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  • Patrick Connelly
    June 19, 2017
    I was excited to discover Wilkerson Sexton’s debut novel after reading about it on Huffington Post. I was even more excited when I finished it! Evelyn’s story was not something I could initially relate to, but after only a few pages, her experience was. I was enthralled with her optimism and hopeful of her family’s success even in the face of its potential demise. What struck me most was Wilkerson Sexton use of language to show social standing, wealth and generational understanding in a way I ha I was excited to discover Wilkerson Sexton’s debut novel after reading about it on Huffington Post. I was even more excited when I finished it! Evelyn’s story was not something I could initially relate to, but after only a few pages, her experience was. I was enthralled with her optimism and hopeful of her family’s success even in the face of its potential demise. What struck me most was Wilkerson Sexton use of language to show social standing, wealth and generational understanding in a way I have never experienced before. It captivates the experience of the character’s story to create a more personal experience with ease. It moved the story in a way that was unexpected and fulfilling and created a direct and thoughtful way to a complex story. It was truly unique.While I don’t expect you will left with optimism for what comes next for Evelyn’s family, I am sure you will be left with a deep connection to her family and personal narrative. For me, this story embodies the larger reality of the current American experience teased with optimism but weighed down by uncertainty and doubt. I strongly suggest you pick this up.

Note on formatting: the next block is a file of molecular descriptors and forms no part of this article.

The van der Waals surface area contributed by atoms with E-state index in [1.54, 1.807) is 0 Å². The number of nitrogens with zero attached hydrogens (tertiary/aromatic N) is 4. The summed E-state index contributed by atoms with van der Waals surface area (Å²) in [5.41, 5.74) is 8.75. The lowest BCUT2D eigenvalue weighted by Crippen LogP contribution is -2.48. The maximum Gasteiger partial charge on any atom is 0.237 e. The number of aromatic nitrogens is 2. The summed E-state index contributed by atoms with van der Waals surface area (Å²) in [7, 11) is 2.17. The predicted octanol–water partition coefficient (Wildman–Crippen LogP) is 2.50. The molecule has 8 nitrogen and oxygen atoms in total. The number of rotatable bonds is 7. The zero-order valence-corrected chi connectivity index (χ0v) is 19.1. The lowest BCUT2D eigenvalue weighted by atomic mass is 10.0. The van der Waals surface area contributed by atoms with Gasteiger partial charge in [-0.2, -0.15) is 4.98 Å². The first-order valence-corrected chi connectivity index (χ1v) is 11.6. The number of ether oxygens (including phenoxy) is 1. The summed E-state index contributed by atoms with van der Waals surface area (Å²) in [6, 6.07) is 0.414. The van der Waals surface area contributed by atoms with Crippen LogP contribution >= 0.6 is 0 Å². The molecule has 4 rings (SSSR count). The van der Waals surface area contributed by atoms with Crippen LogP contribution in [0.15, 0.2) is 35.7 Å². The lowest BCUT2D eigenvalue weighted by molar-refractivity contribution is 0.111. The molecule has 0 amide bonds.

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  • Elizabeth Turner
    May 18, 2017
    A powerful, profound debut novel that blew me away. With elegant writing, complex characters, and a beautifully tragic plot, it drew me in immediately, cycling through three generations of a New Orleans family, each with its own success, love, pain, and heartbreak that unfold bit by bit as the reader goes back and forth through the three time periods. Each generation pulled me in and tugged at my heart. I was captivated by the lives and romances of two sisters during World War II, heartbroken by A powerful, profound debut novel that blew me away. With elegant writing, complex characters, and a beautifully tragic plot, it drew me in immediately, cycling through three generations of a New Orleans family, each with its own success, love, pain, and heartbreak that unfold bit by bit as the reader goes back and forth through the three time periods. Each generation pulled me in and tugged at my heart. I was captivated by the lives and romances of two sisters during World War II, heartbroken by the influence of drugs on the family in the 80s, and infuriated by the bad luck and choices of the family in present day New Orleans. Each generation's story weaves in historical moments, subtly reminding the reader of the forces outside the home that have influenced black families over the last century. I highly recommend this book to anyone who likes a good story, and especially to those who want to immerse themselves in tangled family relationships and wonderful - though flawed - characters, who you'll find yourself rooting for through some unimaginable pain. And for anyone who wants to better understand the systemic oppression and racism of our country through the experience of one family, this book is a must.